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Weekly Specials

March 25, 2017

Potage Vert Printanier
(Nettles, and Spring Greens Soup with Potato & Leek.  Garnished with Crème Fraîche, English Peas, Mint & Extra Virgin Olive Oil)



Butter Lettuce Salad
(Hass Avocado, Grapefruit, Fennel, Asparagus, Green Goddess Dressing)
Fromage de Brebis ”Le Secret de Compostelle
(Shepherd Crafted Raw Sheep’s Milk Cheese from the Black-Head Manech Sheep of the French Basque Pyrenées, Piquillo & Espelette Pepper Jelly)

Fresh Mozzarella di Bufala
D.O.P. Mozzarella di Bufala Campana, Grilled Zucchini, Fire-Charred Artichoke, Roasted Red Pepper, Eggplant & Tomato Relish, Olive Tapenade, Wood-Oven Baked Flatbread)


Galette à la Tartiflette
(Buckwheat Crêpe, Potato, Onion, Jambon de Paris, Reblochon Cheese, Poached Egg, Mesclun Salad with Walnut Oil Vinaigrette)
Risotto aux Cèpes
(Porcini Mushroom Risotto)
Saumon  Grillé en Piperade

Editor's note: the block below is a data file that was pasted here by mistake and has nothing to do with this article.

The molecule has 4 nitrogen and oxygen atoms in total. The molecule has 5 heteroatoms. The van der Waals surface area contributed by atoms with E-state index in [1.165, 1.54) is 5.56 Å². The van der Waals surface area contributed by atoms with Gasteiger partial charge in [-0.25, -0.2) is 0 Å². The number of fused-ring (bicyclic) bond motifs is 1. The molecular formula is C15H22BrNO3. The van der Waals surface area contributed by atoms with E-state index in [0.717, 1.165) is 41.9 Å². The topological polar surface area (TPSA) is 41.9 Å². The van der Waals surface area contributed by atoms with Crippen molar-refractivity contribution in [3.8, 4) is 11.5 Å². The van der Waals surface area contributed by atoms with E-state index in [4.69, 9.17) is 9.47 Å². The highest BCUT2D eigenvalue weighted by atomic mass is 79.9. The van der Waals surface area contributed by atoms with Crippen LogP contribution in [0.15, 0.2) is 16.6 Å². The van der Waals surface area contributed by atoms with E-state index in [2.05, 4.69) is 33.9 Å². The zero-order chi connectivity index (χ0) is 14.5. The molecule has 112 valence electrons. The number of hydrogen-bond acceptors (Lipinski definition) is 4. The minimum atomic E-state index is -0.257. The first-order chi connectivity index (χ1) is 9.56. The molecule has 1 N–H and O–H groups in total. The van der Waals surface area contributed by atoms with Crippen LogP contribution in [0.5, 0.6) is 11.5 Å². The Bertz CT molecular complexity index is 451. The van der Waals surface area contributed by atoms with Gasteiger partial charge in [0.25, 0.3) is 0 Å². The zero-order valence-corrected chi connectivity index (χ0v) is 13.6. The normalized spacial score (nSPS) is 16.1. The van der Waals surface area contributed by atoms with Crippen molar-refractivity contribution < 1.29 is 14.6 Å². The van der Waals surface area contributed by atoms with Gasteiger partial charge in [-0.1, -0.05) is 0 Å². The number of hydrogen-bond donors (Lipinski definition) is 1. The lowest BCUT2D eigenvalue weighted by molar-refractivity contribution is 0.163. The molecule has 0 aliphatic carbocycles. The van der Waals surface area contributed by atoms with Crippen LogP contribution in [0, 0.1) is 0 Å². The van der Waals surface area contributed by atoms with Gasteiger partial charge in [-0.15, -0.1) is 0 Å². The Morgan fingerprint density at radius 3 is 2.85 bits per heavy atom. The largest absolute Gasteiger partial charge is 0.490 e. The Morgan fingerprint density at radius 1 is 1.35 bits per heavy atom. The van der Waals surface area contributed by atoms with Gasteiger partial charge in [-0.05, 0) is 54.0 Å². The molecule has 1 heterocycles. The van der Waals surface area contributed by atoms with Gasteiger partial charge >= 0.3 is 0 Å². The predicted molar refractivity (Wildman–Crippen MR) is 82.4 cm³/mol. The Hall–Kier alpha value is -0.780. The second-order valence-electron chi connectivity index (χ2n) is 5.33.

(Grilled Scottish Salmon w/ Piperade- Braised Red & Orange Bell Peppers, Garlic, Espelette Pepper)

Truffled Pan-Seared Duck Breast
(Pan-Seared Mucovy Duck Breast, Wild Oregon Black Trumpet Mushroom
Persillade, Duck Confit Gelée, Périgord Black Winter Truffles, Sunchoke, Potato & Fennel Gratin, Watercress)
(Single Selection $9.95 / Tasting $15.95)

Cow Milk
Appenzeller cheese is a hard cow's-milk cheese produced in the Appenzell region of northeast Switzerland. A herbal brine, sometimes incorporating wine or cider, is applied to the wheels of cheese while they cure, which flavors and preserves the cheese while promoting the formation of a rind.